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Elimination Communication

What is Elimination Communication?
Why would I want my baby out of diapers?
How do I get started?
Can I start with an older baby?
Does EC really work?
How is EC different from conventional potty training?
Can EC be done only part-time?

Potty

What is Elimination Communication?

Elimination Communication is a philosophy that says that babies, even newborns, are capable of communicating their needs to us. Most parents have no problem acknowledging that their babies can communicate hunger, discomfort, a need to be held, and other basic needs. But American parents have been conditioned to believe that babies can't communicate - or even be aware of - their elimination needs. EC families, however, believe their babies can communicate about elimination!

Generally speaking, most babies give signals that it's time to eliminate. Some signals are very subtle, but once you're tuned in to them, they become more apparent. (Just like with any communication your baby attempts, though, if these signals are ignored for long enough, your baby will eventually give up and stop signaling.)

EC families watch for these signals, then take their babies somewhere appropriate to eliminate. Most families also make a sound such as "ssss" or "pee" and some choose to make the ASL sign for toilet. The baby eventually associates these vocal or visual cues with toileting, and will eventually be able to purposefully relax the appropriate muscles when given the cue. 

Though it seems strange to most Americans, EC is just a way of life in many more traditional societies. It is even still practiced in urban China today.

Please see Diaper Free Baby for more information!

 

Why would I want my baby out of diapers?

Most EC families believe that it is not healthy or desirable to sit in one's own waste products. Being diaper-free (or wearing only clean, dry diapers as backup and being changed immediately upon wetting) is much healthier for a baby's skin. Babies can move about more freely without diapers between their legs. It's more economical. It's better for the environment. 

 

How do I get started?

Leave your baby naked from the waist down, and watch her for a while. How long after waking or eating does she eliminate? Does she make any obvious signs? (Some babies squirm, squint, hold still, stare off into space, etc.) Does she have a pattern? When you see her eliminating, make your cue sound or talk to her about what she's doing. Even very small babies can understand more than we think.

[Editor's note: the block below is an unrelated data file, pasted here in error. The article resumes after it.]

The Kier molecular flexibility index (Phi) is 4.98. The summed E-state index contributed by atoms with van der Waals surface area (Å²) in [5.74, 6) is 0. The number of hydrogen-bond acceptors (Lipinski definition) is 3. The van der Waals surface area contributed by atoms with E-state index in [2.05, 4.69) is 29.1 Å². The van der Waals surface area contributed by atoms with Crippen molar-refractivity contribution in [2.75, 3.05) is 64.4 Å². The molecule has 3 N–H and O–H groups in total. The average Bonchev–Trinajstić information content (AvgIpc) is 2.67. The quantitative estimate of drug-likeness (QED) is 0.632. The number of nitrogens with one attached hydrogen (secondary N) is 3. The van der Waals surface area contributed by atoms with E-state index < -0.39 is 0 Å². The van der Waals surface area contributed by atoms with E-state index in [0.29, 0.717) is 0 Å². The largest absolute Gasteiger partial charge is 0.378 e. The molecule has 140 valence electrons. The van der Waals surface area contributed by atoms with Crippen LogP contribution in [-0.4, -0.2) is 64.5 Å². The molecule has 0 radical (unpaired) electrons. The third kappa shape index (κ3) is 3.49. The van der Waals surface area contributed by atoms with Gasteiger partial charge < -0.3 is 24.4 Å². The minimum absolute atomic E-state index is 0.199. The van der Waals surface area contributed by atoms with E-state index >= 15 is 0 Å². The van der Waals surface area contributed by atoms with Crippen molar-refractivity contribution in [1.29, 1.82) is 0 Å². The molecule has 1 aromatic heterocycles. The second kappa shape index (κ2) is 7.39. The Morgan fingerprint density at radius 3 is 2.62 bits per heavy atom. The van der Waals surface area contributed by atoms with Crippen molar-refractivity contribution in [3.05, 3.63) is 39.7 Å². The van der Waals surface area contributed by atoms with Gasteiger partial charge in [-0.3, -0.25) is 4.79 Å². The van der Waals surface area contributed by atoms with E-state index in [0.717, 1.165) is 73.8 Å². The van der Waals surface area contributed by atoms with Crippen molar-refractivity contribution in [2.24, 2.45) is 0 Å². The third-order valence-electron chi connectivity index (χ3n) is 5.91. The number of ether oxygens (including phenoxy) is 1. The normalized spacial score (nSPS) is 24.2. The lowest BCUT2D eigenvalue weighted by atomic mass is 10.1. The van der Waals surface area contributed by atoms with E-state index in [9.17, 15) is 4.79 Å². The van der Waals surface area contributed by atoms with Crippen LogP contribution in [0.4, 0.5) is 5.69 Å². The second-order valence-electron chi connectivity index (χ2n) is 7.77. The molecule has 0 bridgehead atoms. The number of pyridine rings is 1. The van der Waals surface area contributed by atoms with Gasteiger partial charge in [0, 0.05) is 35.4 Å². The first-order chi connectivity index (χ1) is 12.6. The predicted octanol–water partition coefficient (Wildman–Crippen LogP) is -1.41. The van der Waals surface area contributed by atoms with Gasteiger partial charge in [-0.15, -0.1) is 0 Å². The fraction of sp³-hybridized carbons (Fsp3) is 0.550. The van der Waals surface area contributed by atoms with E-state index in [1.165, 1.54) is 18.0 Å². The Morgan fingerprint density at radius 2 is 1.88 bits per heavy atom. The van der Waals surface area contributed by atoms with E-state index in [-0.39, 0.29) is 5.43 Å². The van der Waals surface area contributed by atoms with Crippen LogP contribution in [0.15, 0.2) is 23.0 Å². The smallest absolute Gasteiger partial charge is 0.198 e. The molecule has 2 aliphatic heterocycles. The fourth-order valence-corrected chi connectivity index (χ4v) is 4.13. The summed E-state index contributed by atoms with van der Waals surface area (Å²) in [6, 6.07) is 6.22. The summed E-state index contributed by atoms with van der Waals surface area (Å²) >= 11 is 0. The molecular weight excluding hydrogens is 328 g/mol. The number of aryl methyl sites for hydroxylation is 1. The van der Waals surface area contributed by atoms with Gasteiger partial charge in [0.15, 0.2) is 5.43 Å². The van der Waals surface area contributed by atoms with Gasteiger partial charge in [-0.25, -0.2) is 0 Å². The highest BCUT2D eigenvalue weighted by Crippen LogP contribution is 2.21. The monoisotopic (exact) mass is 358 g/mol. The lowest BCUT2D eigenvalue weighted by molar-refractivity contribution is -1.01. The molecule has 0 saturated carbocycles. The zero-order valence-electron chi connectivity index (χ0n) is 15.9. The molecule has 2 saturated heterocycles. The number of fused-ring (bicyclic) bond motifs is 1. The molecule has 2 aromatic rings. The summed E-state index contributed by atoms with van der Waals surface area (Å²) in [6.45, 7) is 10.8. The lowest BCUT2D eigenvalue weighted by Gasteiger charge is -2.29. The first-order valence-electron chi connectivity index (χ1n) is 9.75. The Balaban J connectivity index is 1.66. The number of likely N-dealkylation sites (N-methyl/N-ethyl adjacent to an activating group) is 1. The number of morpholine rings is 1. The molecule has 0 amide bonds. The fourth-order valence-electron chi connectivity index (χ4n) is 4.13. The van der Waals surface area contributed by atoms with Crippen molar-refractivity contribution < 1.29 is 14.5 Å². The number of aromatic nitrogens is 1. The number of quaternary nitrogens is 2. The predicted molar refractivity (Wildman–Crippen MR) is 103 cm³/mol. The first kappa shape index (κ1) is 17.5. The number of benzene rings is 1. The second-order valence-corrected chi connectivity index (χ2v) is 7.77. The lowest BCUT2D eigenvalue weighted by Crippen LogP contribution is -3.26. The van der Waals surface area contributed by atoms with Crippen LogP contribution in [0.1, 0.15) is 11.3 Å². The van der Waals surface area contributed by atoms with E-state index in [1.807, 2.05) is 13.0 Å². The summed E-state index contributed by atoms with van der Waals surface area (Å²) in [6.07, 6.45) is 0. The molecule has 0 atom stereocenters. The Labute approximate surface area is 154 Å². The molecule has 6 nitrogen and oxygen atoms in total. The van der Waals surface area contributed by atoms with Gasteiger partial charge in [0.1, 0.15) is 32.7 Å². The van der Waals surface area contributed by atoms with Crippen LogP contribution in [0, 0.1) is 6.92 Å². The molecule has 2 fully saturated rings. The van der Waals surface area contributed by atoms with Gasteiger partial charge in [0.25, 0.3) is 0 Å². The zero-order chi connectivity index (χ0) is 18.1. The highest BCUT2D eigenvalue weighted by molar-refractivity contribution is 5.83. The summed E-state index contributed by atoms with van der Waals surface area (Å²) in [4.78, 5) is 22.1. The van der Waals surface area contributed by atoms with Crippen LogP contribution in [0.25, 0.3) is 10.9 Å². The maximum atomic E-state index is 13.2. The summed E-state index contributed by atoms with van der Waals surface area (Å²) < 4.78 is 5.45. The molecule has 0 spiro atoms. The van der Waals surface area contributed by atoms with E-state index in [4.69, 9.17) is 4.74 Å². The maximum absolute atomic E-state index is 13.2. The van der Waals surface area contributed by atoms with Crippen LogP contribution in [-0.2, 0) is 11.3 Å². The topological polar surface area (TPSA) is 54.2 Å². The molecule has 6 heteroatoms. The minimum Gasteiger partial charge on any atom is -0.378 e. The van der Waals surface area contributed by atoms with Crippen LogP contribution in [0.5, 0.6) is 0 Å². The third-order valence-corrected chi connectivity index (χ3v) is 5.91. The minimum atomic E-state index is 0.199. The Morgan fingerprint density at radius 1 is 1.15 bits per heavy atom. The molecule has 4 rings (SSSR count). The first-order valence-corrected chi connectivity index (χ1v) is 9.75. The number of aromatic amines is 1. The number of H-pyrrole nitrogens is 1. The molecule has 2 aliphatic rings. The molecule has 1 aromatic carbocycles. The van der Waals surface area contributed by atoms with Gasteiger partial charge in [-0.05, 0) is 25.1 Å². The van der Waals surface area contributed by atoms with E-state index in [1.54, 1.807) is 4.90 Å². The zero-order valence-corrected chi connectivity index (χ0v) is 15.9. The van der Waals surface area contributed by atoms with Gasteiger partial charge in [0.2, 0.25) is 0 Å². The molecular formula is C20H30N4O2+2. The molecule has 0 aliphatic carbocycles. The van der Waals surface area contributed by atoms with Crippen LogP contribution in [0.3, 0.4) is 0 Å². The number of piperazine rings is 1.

Once you have an idea of when your baby will need to go, pick a time to give it a try. For many families, the first pee upon awakening is a good time to start. Take your baby to your potty place (sink, toilet, baby toilet, or other container) and make the cue noise. Give it a few minutes if necessary. Stop immediately if baby wants to get down. If your baby doesn't go on the first try, don't give up. Do something else for a few minutes and try again.

 

Can I start with an older baby?

Yes. EC works best with babies under 6 months, but can be used successfully with babies older than that, as well. Once a baby reaches 18 months-2 years old, EC is much less effective. Consider conventional toilet learning at this point.

 

Does EC really work?

This is a trick question, really. Of course EC "works" because the goal is increased communication between you and your baby. Your baby communicates, you listen. You communicate, your baby listens. The goal is not toilet independence at an early age. The goal is simply giving and receiving respect and communication.

 

How is EC different from conventional potty training?

Well, it starts at a MUCH earlier age. Most EC parents don't use any sort of reward system as is typically done in conventional training. 

 

Can I do EC Part time?

Absolutely! You can EC only for the first pee of the day, or only after work/daycare. You can EC only in the mornings, or only on weekends. Babies might find it a little confusing, and you may find that your baby doesn't want to pee in her diaper after a while, but at that point, telling caregivers to just take her to the potty should do the trick!

This Website is a great reference for part-time EC'ers.

 
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